Sensor width = 2.37 cm
Pixel density = (3020 / 2.37)² / 1000000 = 1.62 MP/cm²
Sensor resolution
Sensor resolution is calculated from sensor size and effective megapixels. It's slightly higher
than maximum (not interpolated) image resolution which is usually stated on camera specifications.
Sensor resolution is used in pixel pitch, pixel area, and pixel density formula.
For sake of simplicity, we're going to calculate it in 3 stages.
1. First we need to find the ratio between horizontal and vertical length by dividing the former with the latter (aspect ratio). It's usually 1.33 (4:3) or 1.5 (3:2), but not always.
2. With the ratio (r) known we can calculate the X from the formula below, where X is a vertical number of pixels:
3. To get sensor resolution we then multiply X with the corresponding ratio:
Resolution horizontal: X × r
Resolution vertical: X
1. First we need to find the ratio between horizontal and vertical length by dividing the former with the latter (aspect ratio). It's usually 1.33 (4:3) or 1.5 (3:2), but not always.
2. With the ratio (r) known we can calculate the X from the formula below, where X is a vertical number of pixels:
(X × r) × X = effective megapixels × 1000000 → 

Resolution horizontal: X × r
Resolution vertical: X
M8.2 sensor resolution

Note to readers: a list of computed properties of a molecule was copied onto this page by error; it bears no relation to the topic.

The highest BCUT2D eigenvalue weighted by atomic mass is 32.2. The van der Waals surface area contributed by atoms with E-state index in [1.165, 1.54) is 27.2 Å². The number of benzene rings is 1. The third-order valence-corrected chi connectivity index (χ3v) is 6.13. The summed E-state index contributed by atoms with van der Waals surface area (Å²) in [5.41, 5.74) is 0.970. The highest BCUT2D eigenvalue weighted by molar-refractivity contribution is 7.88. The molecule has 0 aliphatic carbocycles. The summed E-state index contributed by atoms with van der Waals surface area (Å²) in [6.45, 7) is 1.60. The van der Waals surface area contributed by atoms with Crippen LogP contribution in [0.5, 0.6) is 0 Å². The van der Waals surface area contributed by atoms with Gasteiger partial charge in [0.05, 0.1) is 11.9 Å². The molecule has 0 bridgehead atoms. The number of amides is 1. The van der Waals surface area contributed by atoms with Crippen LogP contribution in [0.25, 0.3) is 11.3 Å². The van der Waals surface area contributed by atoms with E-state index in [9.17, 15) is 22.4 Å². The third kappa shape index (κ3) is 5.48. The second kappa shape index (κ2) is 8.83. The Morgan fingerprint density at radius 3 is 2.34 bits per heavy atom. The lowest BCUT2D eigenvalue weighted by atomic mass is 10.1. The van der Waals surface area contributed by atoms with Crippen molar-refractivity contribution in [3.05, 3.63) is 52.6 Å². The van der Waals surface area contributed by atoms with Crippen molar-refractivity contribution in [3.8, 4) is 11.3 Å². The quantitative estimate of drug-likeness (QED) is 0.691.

Sensor width = 27.00 mm
Sensor height = 18.00 mm
Effective megapixels = 10.30
Resolution horizontal: X × r = 2620 × 1.5 = 3930
Resolution vertical: X = 2620
Sensor resolution = 3930 x 2620
Sensor height = 18.00 mm
Effective megapixels = 10.30
r = 27.00/18.00 = 1.5 

Resolution vertical: X = 2620
Sensor resolution = 3930 x 2620
RD1 sensor resolution
Sensor width = 23.70 mm
Sensor height = 15.60 mm
Effective megapixels = 6.00
Resolution horizontal: X × r = 1987 × 1.52 = 3020
Resolution vertical: X = 1987
Sensor resolution = 3020 x 1987
Sensor height = 15.60 mm
Effective megapixels = 6.00
r = 23.70/15.60 = 1.52 

Resolution vertical: X = 1987
Sensor resolution = 3020 x 1987
Crop factor
Crop factor or focal length multiplier is calculated by dividing the diagonal
of 35 mm film (43.27 mm) with the diagonal of the sensor.
Crop factor =  43.27 mm 
sensor diagonal in mm 
M8.2 crop factor
Sensor diagonal in mm = 32.45 mm
Crop factor =  43.27  = 1.33 
32.45 
RD1 crop factor
Sensor diagonal in mm = 28.37 mm
Crop factor =  43.27  = 1.53 
28.37 
35 mm equivalent aperture
Equivalent aperture (in 135 film terms) is calculated by multiplying lens aperture
with crop factor (a.k.a. focal length multiplier).
M8.2 equivalent aperture
Aperture is a lens characteristic, so it's calculated only for
fixed lens cameras. If you want to know the equivalent aperture for
Leica M8.2, take the aperture of the lens
you're using and multiply it with crop factor.
Crop factor for Leica M8.2 is 1.33
Crop factor for Leica M8.2 is 1.33
RD1 equivalent aperture
Aperture is a lens characteristic, so it's calculated only for
fixed lens cameras. If you want to know the equivalent aperture for
Epson RD1, take the aperture of the lens
you're using and multiply it with crop factor.
Crop factor for Epson RD1 is 1.53
Crop factor for Epson RD1 is 1.53